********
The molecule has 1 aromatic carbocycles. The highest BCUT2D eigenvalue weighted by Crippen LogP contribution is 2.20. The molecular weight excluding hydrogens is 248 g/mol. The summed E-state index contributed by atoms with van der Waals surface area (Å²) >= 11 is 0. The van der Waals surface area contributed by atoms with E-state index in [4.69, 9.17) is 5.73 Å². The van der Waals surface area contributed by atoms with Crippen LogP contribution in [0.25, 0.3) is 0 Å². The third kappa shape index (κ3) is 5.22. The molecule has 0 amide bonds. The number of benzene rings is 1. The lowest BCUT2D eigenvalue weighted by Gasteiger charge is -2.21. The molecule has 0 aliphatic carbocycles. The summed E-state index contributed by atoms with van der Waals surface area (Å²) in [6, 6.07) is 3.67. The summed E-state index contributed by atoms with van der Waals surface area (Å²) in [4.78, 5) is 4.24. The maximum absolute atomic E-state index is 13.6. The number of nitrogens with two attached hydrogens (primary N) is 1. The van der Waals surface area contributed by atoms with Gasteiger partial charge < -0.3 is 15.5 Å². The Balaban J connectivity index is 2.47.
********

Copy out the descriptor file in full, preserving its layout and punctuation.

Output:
The molecule has 1 aromatic carbocycles. The highest BCUT2D eigenvalue weighted by Crippen LogP contribution is 2.20. The molecular weight excluding hydrogens is 248 g/mol. The summed E-state index contributed by atoms with van der Waals surface area (Å²) >= 11 is 0. The van der Waals surface area contributed by atoms with E-state index in [4.69, 9.17) is 5.73 Å². The van der Waals surface area contributed by atoms with Crippen LogP contribution in [0.25, 0.3) is 0 Å². The third kappa shape index (κ3) is 5.22. The molecule has 0 amide bonds. The number of benzene rings is 1. The lowest BCUT2D eigenvalue weighted by Gasteiger charge is -2.21. The molecule has 0 aliphatic carbocycles. The summed E-state index contributed by atoms with van der Waals surface area (Å²) in [6, 6.07) is 3.67. The summed E-state index contributed by atoms with van der Waals surface area (Å²) in [4.78, 5) is 4.24. The maximum absolute atomic E-state index is 13.6. The number of nitrogens with two attached hydrogens (primary N) is 1. The van der Waals surface area contributed by atoms with Gasteiger partial charge < -0.3 is 15.5 Å². The Balaban J connectivity index is 2.47.